Impact of Global Recession on Indian IT Industry

Why Western Countries Continue Sending Jobs to India

At the peak of the global recession in early 2008, there were dire warnings of Western clients pulling out of outsourcing destinations such as China, the Philippines, and Malaysia. There were predictions that the powerhouse of global outsourcing, India, would take a major hit in terms of revenue and growth projections – especially in outsourcing of IT and ITES.

But in 2010, when the last fires of the financial crash have almost been doused, global job shipping, and job shipping to India, is still going strong.

In fact, quite recently, American computing and IT giant IBM announced that it will be scaling up its Business Process Outsourcing (BPO) operations by hiring at least 5,000 people in 2010. This is a vote of confidence in favor of Indian as well as global outsourcing.

IBM said it had faith in India’s service sector and the economy in general. While announcing plans for fresh hiring, it put particular emphasis on software-related services and HR activities of major manufacturing companies as the drivers of outsourcing spending in India in the next 12-24 months.

In spite of economic conditions being tough in 2008, IBM did not lay off a single employee in India. This is bound to have a relaxing effect on many companies, especially those in computer hardware and software, who might be vacillating between stay or flee mode.

Another U.S. firm, CSC, a global leader in providing technology-enabled business solutions and services, maintains that the job shipping business remains firm despite economic gloom.

According to CSC’s President Lemuel Lasher, the company is seeing a continued interest in outsourcing. Global enterprises continue to explore opportunities to bring in operational efficiencies and cut costs through job shipping, which has remained an enduring trend even in the downturn.

In October 2008, when the downturn was dying out, research companies dedicated to outsourcing carried out surveys of major clients. As per their research, India’s software and BPO industry is projected to grow by 15 percent annually till 2010-11 to log export revenues alone of $60-62 billion.

Many major management and technology consultants have even defined growth areas in international outsourcing. Financial services, manufacturing, health services, consumer end technology, chemical energy and natural resources, and the public sector will attract major outsourcing projects.

So one can say that it’s more or less established that the outsourcing business did take a dip, but has come back roaring – with many companies now thinking of how to get even more value for each dollar spent in this industry.

Within this debate and the continuing larger trend of this industry’s forward momentum, there’s an emergence of two sub-trends that are likely to define the future of spending and structure.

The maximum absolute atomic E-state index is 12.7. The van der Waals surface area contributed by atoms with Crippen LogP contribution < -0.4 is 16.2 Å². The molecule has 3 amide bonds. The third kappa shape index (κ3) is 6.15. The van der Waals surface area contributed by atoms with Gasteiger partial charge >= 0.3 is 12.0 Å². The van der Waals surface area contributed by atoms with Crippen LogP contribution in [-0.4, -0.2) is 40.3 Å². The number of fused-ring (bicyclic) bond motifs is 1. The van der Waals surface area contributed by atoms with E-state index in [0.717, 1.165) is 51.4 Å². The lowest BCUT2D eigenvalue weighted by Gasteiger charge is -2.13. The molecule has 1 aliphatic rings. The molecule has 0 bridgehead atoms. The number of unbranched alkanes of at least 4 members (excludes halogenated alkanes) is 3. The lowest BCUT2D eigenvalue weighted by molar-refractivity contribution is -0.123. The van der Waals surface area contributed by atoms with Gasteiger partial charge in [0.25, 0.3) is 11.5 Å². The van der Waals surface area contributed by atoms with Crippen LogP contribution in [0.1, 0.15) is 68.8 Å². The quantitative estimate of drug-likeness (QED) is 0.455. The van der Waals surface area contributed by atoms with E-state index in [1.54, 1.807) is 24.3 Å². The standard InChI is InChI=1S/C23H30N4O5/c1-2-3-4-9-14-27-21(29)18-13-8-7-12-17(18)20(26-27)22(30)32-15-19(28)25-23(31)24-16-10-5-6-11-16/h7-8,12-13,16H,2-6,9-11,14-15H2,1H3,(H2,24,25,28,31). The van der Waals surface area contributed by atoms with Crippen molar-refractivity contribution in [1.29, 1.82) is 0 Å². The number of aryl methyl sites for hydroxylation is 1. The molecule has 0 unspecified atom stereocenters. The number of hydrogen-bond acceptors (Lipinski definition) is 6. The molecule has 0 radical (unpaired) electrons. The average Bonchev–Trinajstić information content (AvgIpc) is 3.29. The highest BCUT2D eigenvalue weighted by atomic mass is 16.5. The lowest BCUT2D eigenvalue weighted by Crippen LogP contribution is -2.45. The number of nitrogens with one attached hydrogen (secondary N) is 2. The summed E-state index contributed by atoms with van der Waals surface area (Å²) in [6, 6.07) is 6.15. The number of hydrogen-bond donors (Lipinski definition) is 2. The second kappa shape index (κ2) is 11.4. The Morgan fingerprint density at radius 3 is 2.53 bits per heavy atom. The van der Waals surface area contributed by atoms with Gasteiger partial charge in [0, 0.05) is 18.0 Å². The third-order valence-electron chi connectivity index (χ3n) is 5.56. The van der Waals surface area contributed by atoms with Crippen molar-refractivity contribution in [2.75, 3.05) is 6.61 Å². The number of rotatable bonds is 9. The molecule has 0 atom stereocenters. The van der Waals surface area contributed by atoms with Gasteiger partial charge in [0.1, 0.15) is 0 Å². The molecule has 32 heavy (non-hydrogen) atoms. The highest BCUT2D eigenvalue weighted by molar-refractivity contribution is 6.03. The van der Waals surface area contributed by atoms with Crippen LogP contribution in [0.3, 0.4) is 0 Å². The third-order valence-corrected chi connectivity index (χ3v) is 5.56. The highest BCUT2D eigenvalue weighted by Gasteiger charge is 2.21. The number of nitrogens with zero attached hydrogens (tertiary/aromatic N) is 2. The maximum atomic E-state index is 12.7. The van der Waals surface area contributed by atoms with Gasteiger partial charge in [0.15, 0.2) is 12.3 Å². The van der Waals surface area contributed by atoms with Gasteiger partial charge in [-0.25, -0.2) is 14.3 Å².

The first is technology and Internet-enabled technologies.

Experts say technology innovation, enabled by the Internet, will generate demand for outsourcing, and it’s the same thing that has sustained job shipping during protectionist campaigns in the U.S. and Europe.

So far as India is concerned, technologies in the form of cloud computing, web services, virtualization and new media, social networking, etc., and the demand for increasingly complex software and software-enabled services will most likely enable it to ride another outsourcing boom in another 2-3 years.

The second trend is related to businesses taking longer to evaluate operational activities and outsourcing relationships.

This is resulting in companies signing Service Level Agreements that are stricter and incorporate costs of job shipping as a key result area.

Life sciences IT outsourcing is a case in point when it comes to controlled and performance-based outsourcing.

Pharmaceutical companies are moving to send operations to countries including India, China, and Singapore as a cost-cutting measure. Despite the pharmaceutical industry increasingly rationalizing and rightsizing its job shipping, this still presents a substantial market.

New analysis from Frost & Sullivan, a leading US-based business consultancy, in Life Sciences-IT, finds that the market was worth $26.5 billion in 2008, and is estimated to reach $41.6 billion in 2015.

New analysis from Frost & Sullivan, a leading US-based business consultancy, in Life Sciences-IT, finds that the market was worth $26.5 billion in 2008, and is estimated to reach $41.6 billion in 2015.

Thus, the IT cost-efficiency compared to productivity of the business in exploring the cost, is now a corporate wide strategy for maximizing business productivity from costs.

Outsourcing, as a cost-advantage tactic pre-recession, is now morphing into a time-tested strategic tool that is learning to balance cost and value creation in favor of the latter.